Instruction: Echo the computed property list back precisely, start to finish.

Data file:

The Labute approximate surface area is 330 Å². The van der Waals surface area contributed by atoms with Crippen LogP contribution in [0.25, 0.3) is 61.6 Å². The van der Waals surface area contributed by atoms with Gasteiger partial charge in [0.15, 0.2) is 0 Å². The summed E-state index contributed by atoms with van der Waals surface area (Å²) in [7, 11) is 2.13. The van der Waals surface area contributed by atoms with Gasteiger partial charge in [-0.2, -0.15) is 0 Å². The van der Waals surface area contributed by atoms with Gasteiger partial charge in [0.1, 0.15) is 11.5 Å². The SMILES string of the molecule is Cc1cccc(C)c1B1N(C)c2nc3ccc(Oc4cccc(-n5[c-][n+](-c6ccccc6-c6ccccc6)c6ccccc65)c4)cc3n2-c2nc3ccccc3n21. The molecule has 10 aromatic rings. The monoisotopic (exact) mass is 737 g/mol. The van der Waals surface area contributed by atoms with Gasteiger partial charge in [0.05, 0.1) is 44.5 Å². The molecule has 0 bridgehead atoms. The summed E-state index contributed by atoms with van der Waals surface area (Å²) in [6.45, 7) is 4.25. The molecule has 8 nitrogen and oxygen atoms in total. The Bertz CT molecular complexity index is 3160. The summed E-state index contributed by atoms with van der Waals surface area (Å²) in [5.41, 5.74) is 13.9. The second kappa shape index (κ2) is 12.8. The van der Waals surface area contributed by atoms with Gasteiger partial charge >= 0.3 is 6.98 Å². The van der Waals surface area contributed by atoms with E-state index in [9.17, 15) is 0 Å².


The Labute approximate surface area is 330 Å². The van der Waals surface area contributed by atoms with Crippen LogP contribution in [0.25, 0.3) is 61.6 Å². The van der Waals surface area contributed by atoms with Gasteiger partial charge in [0.15, 0.2) is 0 Å². The summed E-state index contributed by atoms with van der Waals surface area (Å²) in [7, 11) is 2.13. The van der Waals surface area contributed by atoms with Gasteiger partial charge in [-0.2, -0.15) is 0 Å². The van der Waals surface area contributed by atoms with Gasteiger partial charge in [0.1, 0.15) is 11.5 Å². The SMILES string of the molecule is Cc1cccc(C)c1B1N(C)c2nc3ccc(Oc4cccc(-n5[c-][n+](-c6ccccc6-c6ccccc6)c6ccccc65)c4)cc3n2-c2nc3ccccc3n21. The molecule has 10 aromatic rings. The monoisotopic (exact) mass is 737 g/mol. The van der Waals surface area contributed by atoms with Gasteiger partial charge in [0.05, 0.1) is 44.5 Å². The molecule has 0 bridgehead atoms. The summed E-state index contributed by atoms with van der Waals surface area (Å²) in [6.45, 7) is 4.25. The molecule has 8 nitrogen and oxygen atoms in total. The Bertz CT molecular complexity index is 3160. The summed E-state index contributed by atoms with van der Waals surface area (Å²) in [5.41, 5.74) is 13.9. The second kappa shape index (κ2) is 12.8. The van der Waals surface area contributed by atoms with Gasteiger partial charge >= 0.3 is 6.98 Å². The van der Waals surface area contributed by atoms with E-state index in [9.17, 15) is 0 Å².